Take Full Advantage       volunteers by seniority, rather than first allowing IRS to redirect
of Employees’ Job         experienced employees to new jobs requiring many of the same tasks as
Experience                their current jobs. The resulting increase in training requirements and
                          decline in productivity could have been minimized had the Redeployment
                          Understanding (1) limited redeployment to those employees whose jobs
                          were being eliminated and (2) allowed IRS to move employees who had the
                          experience and skills needed for the new jobs.


Too Many Employees Were   As part of IRS’ fiscal year 1995 appropriation, Congress authorized
Redeployed Too Soon       $405 million for IRS to hire the full-time equivalent of 6,238 employees.
                          According to IRS officials, the new jobs were primarily compliance and
                          customer-service jobs at service centers and district offices.




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While some of the new compliance and customer-service jobs were filled
by employees whose National Office or regional office jobs had been
eliminated, most were filled by service center and district office
employees whose jobs were not in jeopardy of being eliminated for several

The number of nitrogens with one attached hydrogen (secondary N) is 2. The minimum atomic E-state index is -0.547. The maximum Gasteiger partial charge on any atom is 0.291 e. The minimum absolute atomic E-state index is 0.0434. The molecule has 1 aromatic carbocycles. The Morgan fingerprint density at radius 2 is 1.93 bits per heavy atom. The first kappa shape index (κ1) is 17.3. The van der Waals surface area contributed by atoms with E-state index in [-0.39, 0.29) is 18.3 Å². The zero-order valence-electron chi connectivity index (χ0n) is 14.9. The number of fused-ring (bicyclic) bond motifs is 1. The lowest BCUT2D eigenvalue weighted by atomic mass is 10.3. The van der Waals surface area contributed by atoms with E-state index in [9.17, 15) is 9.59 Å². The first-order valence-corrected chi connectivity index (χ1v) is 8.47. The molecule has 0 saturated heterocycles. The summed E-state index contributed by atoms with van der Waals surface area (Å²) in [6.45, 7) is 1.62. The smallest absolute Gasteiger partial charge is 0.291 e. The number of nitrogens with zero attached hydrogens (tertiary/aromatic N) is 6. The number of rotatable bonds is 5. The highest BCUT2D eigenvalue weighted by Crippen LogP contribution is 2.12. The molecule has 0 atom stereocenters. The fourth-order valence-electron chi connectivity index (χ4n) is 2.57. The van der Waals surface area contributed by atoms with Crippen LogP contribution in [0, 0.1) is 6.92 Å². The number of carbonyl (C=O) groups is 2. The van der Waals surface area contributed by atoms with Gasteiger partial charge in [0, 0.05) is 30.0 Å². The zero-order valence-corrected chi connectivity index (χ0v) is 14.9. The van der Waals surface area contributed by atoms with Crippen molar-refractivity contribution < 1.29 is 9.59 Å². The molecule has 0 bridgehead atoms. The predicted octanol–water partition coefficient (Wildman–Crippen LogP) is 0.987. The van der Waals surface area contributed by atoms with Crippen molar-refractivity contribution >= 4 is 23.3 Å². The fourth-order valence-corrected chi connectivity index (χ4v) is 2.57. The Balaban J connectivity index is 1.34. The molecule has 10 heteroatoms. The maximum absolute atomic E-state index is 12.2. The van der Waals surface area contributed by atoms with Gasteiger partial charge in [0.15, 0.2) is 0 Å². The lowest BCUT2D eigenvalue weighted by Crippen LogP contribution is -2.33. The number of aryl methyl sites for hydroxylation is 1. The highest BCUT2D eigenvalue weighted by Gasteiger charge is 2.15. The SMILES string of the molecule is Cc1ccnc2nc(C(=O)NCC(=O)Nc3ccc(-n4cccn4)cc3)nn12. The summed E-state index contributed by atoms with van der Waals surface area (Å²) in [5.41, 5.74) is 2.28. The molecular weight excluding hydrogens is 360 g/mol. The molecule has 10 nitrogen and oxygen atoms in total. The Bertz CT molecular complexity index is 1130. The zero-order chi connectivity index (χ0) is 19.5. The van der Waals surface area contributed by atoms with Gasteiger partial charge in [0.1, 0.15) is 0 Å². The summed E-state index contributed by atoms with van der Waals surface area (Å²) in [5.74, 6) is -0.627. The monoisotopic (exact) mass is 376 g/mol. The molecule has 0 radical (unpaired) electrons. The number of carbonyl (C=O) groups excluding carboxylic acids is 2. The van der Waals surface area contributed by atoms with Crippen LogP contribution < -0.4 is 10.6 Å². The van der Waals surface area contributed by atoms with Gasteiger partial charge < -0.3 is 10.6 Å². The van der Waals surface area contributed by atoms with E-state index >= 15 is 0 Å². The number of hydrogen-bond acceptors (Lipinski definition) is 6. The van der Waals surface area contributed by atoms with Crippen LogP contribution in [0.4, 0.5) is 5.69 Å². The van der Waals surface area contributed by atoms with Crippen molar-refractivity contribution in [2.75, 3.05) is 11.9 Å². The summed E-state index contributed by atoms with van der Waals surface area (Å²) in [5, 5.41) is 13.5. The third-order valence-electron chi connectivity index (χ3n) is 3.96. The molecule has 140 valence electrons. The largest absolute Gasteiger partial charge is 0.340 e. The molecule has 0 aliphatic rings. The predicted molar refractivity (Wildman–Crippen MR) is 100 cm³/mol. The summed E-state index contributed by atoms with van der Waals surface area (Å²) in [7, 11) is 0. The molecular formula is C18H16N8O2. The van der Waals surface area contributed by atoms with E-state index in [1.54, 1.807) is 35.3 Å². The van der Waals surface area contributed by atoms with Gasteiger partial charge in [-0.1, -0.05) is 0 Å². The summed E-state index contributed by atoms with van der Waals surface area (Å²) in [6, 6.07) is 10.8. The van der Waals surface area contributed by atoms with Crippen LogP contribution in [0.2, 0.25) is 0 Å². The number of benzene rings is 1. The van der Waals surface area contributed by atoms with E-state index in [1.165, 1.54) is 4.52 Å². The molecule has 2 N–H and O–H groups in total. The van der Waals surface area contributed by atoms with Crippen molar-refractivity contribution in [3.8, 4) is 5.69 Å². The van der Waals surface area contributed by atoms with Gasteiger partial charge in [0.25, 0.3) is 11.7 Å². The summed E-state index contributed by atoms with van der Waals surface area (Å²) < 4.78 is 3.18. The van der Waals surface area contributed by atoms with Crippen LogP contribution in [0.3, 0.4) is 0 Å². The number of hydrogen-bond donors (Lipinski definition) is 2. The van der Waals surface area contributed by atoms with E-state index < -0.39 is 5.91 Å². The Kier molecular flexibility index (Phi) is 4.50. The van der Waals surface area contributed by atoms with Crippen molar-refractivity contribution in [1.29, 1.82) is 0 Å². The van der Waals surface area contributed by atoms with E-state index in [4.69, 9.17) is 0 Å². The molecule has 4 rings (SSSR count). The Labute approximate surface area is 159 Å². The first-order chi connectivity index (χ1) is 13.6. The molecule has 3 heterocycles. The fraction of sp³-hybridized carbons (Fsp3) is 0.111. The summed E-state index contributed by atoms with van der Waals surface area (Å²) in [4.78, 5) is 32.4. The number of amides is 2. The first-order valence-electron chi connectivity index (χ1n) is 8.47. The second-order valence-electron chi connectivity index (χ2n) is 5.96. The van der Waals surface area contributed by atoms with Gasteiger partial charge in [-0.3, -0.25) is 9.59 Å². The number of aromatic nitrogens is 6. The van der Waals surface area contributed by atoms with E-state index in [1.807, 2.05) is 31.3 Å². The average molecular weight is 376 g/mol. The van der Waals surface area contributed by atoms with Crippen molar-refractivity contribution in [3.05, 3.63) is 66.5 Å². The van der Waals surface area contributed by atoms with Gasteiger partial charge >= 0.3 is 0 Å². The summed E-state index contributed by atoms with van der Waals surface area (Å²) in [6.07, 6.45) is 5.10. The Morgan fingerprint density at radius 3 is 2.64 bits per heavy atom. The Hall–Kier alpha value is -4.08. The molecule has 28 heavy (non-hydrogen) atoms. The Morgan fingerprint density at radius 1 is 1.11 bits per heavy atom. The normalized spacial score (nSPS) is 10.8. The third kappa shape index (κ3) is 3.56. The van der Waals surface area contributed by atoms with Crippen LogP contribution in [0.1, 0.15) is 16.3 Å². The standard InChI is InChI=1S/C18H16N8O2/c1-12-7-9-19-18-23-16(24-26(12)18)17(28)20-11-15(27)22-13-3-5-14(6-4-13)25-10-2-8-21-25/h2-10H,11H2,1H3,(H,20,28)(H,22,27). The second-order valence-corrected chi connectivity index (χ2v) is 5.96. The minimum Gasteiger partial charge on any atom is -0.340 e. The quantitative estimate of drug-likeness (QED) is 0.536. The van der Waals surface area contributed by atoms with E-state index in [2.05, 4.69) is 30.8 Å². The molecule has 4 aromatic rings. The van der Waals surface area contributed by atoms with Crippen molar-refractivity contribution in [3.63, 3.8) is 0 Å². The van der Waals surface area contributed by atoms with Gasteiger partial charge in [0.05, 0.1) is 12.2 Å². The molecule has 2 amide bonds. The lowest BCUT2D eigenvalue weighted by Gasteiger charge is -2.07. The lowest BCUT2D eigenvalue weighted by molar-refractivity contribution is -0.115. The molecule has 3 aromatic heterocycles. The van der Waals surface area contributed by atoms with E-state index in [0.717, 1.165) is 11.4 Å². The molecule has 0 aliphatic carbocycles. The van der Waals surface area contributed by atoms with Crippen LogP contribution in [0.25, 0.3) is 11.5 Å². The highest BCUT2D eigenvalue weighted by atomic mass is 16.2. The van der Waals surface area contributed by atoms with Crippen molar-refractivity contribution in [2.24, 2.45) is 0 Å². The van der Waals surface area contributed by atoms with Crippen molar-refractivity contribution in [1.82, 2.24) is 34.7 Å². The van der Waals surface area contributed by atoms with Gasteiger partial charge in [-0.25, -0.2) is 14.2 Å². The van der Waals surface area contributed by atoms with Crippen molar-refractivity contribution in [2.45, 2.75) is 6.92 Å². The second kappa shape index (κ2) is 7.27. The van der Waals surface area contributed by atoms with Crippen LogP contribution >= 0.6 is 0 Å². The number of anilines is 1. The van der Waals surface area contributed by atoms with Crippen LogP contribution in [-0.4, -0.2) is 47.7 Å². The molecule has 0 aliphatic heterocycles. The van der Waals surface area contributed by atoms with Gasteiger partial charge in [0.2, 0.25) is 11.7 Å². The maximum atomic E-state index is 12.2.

years. According to IRS redeployment plans at the time, the displacement
of large numbers of processing employees was not expected to begin until
fiscal year 1997 or later, when IRS was to begin implementing its Document
Processing System (DPS)16 and consolidating its paper processing
operations into five service centers.17

As of September 30, 1995, IRS had filled 5,470 of these jobs—4,325 of them,
or 79 percent, with existing employees; and the rest were filled through
new hires. Many of the employees who transferred into those new jobs
had to be replaced with less-experienced employees. As shown in
appendix IV, IRS redeployed 1,182 and 1,872 career or career-conditional
employees from its processing divisions to jobs elsewhere in IRS in 1994
and 1995, respectively. During the same years, the processing divisions
hired 14 and 3,872 new, career or career-conditional employees,
respectively. These new career and career-conditional employees are also
eligible for redeployment. Although IRS hired mostly term employees in
1994, a National Office official told us that IRS had to hire new
career-status employees in 1995 because term employees could not be
used to sustain current processing operations long enough due to the
4-year limit on term employment.

The Redeployment Understanding contributed to this sizeable turnover of
service center staff by making almost all service center employees eligible
for redeployment, since substantial operational changes were planned for
the service centers. According to our analysis of IRS staffing data, of 50,580
service center employees on IRS’ rolls in January 1994, 47,317 were
designated as eligible for redeployment. The only exceptions were 2,796
term and temporary employees and 467 Criminal Investigation Division
employees. According to IRS National Office officials, NTEU would not agree
to limit redeployment eligibility to employees in specific jobs because IRS
had not finalized the types and numbers of positions needed for its new
environment. Also, according to an NTEU official, NTEU presumed that all


16
  Currently, data from most types of paper returns are manually transcribed into machine-readable